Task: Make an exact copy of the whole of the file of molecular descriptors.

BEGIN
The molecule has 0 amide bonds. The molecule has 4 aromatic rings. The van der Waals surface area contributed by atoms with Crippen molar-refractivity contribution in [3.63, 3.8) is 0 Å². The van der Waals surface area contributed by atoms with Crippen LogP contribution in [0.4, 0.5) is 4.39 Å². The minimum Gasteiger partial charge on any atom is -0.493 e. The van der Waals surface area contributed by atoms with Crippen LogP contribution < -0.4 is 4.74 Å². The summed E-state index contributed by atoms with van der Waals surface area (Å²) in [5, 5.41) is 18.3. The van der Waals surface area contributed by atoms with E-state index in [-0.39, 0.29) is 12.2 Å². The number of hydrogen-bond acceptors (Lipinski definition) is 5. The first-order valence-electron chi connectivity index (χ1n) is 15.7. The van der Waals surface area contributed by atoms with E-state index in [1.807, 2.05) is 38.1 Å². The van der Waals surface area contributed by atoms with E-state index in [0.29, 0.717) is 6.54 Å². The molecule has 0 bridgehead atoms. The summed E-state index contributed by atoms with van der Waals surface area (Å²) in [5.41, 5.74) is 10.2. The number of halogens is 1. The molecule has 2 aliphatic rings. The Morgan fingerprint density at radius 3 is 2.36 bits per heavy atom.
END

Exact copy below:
The molecule has 0 amide bonds. The molecule has 4 aromatic rings. The van der Waals surface area contributed by atoms with Crippen molar-refractivity contribution in [3.63, 3.8) is 0 Å². The van der Waals surface area contributed by atoms with Crippen LogP contribution in [0.4, 0.5) is 4.39 Å². The minimum Gasteiger partial charge on any atom is -0.493 e. The van der Waals surface area contributed by atoms with Crippen LogP contribution < -0.4 is 4.74 Å². The summed E-state index contributed by atoms with van der Waals surface area (Å²) in [5, 5.41) is 18.3. The van der Waals surface area contributed by atoms with E-state index in [-0.39, 0.29) is 12.2 Å². The number of hydrogen-bond acceptors (Lipinski definition) is 5. The first-order valence-electron chi connectivity index (χ1n) is 15.7. The van der Waals surface area contributed by atoms with E-state index in [1.807, 2.05) is 38.1 Å². The van der Waals surface area contributed by atoms with E-state index in [0.29, 0.717) is 6.54 Å². The molecule has 0 bridgehead atoms. The summed E-state index contributed by atoms with van der Waals surface area (Å²) in [5.41, 5.74) is 10.2. The number of halogens is 1. The molecule has 2 aliphatic rings. The Morgan fingerprint density at radius 3 is 2.36 bits per heavy atom.